There are two conversations happening about freedom in America right now and they reveal a whole lot about the two versions of a country that currently feel very uneasily lashed together. Democrats are arguing that the ongoing project of GOP vote suppression—the passage of deliberately racist voting bills in red states, the gerrymandering and voter purges, the laughable Arizona “recount,” and the dogged opposition to voting rights legislation in the House and Senate—is not merely an act of minority rule by a party that is witnessing its own obsolescence. It’s also a prospective, sanitized attempt to do what the Capitol attacks of January failed to achieve: create state and federal legislatures that will set aside the results of the next election and declare the GOP the ruling party no matter who votes for what.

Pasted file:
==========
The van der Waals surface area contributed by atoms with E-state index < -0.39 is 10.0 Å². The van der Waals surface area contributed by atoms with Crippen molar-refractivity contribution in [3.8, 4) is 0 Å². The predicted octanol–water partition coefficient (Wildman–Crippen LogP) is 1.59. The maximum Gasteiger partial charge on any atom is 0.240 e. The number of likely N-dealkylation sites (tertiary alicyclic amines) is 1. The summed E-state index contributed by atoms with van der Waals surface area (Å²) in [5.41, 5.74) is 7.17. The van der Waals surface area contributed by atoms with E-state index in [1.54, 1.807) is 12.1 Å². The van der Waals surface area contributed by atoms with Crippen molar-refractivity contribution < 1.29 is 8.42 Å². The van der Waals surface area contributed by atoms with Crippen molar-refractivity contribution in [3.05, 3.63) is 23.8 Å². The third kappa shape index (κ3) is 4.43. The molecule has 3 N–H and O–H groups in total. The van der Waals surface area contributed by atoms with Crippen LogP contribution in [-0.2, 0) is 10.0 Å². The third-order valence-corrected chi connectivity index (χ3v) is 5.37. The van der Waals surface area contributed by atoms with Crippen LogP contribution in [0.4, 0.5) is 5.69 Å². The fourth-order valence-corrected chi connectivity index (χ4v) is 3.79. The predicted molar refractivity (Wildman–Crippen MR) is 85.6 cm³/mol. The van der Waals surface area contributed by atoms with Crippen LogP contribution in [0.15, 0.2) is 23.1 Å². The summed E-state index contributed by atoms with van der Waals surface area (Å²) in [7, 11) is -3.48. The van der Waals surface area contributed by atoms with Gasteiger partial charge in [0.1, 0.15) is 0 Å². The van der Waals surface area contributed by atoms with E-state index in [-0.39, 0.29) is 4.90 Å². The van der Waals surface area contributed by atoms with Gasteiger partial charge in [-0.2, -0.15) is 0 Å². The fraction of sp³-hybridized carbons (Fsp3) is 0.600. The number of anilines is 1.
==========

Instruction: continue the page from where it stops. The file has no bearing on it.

Republicans, on the other hand, are worried about being “canceled,” whatever that phrase has come to mean. The I’m Canceled/You’re Canceled energy in the party is so strong now that it almost (sorry) cancels itself out. Joni Ernst calling out GOP House leadership for the plan to oust Liz Cheney this week because, “you know, cancel culture is cancel culture no matter how you look at it,” is nearly as fun as Josh Hawley’s claim that Cheney wasn’t being canceled because, “She’s still going to be a member. … It’ll give her, certainly, a media platform. I don’t think it’s being canceled in terms of she’s being silenced. It’s a decision for the House caucus who represents them.” (Is this the same Hawley who was being “canceled” when his book contract was taken away? Why yes, yes it is.) The fact that all of the current Republican grievance can be distilled into some version of wailing about “woke cancel something something” certainly says something about the difference between actual governance and performance of governance.